-individual members of family disputing things between other members of the family. (i.e. divorce)
D. Inter-Conflict Cases
A. Privacy cases (chronological order)
Meyer v. Nebraska- in the state it was illegal to teach children of a certain age modern foreign languages. Meyer taught German in a private school and was convicted.  Meyer brings lawsuit based on Due process Clause of the 14th amendment. He says that his right to liberty is violated, his liberty to convey knowledge (substantive due process is violated, this means you are entitled to a self-protected freedom here).
Court focused on the parent’s rights and they said it’s been the right forever of parents to instruct their kids how they want to. Parents have a choice where to send their kids to school and they sent their kids to a private school b/c they want their children to learn certain things, in this instance German language. They said this right has been around a long time, it is a natural duty. Natural= adj. coming from biology, important in identifying your right as fundamental.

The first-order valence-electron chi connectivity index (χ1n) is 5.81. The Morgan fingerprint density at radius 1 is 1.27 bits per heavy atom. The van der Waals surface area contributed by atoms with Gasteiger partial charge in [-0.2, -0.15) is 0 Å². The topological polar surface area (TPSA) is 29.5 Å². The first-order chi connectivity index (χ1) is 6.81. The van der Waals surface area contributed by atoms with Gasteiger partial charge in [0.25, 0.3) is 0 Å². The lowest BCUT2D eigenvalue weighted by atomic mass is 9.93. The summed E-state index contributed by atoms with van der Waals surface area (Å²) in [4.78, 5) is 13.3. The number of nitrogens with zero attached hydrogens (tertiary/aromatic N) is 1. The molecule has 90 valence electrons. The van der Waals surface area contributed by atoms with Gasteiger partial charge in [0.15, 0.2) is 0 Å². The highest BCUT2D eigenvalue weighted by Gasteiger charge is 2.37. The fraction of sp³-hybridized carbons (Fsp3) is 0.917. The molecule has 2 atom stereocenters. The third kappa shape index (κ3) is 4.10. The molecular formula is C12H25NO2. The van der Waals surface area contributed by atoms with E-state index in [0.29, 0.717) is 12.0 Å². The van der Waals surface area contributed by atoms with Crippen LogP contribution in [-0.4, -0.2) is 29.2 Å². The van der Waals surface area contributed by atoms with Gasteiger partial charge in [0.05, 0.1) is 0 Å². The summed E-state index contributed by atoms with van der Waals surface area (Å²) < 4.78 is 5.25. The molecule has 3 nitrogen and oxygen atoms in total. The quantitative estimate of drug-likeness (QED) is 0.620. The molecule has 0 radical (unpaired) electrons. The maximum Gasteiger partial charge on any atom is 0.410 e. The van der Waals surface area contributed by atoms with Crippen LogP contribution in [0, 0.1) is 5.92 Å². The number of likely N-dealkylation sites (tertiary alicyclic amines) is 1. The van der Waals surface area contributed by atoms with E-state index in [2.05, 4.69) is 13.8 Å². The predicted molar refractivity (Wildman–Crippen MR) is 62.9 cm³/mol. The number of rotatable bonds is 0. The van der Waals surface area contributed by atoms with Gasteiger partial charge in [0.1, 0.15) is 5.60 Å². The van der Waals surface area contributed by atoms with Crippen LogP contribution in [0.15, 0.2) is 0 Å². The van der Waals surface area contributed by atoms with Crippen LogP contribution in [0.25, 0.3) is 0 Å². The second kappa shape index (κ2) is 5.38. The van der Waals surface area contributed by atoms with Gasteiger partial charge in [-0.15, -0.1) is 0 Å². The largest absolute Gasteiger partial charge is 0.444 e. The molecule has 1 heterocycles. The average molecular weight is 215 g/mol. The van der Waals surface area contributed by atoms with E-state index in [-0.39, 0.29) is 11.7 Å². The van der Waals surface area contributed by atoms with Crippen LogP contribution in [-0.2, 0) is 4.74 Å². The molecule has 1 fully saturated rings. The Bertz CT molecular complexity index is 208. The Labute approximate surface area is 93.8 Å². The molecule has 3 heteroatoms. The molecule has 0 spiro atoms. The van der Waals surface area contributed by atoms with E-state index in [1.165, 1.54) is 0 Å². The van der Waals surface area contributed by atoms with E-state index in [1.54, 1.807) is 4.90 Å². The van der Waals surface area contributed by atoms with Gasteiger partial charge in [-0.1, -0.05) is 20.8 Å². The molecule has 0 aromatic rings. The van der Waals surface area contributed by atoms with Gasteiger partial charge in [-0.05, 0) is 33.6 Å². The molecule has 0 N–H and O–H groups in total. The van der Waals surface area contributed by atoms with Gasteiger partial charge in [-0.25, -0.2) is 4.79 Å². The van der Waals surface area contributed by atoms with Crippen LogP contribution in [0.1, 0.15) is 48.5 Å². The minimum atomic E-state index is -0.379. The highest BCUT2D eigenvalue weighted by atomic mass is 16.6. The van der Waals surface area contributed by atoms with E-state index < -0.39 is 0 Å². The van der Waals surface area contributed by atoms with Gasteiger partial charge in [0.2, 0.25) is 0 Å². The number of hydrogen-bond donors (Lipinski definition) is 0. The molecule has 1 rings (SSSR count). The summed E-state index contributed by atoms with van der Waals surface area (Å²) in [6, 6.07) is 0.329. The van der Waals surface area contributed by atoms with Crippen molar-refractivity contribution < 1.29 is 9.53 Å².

-This court does not really talk about “fundamental rights” b/c it is early case.
-The court said there has to be a relationship between the regulation and one’s purpose, it must be reasonable.
-Court said this was not a legitimate purpose of the state, and this law would interfere with the rights of the parents, and it infringes upon the rights of the parents w/o doing much for the state’s interest.
1.      First identify the interest at stake
2.      Weighing interest of the state
           Fundamental Rights- Strict Scrutiny
                                      “Closely related”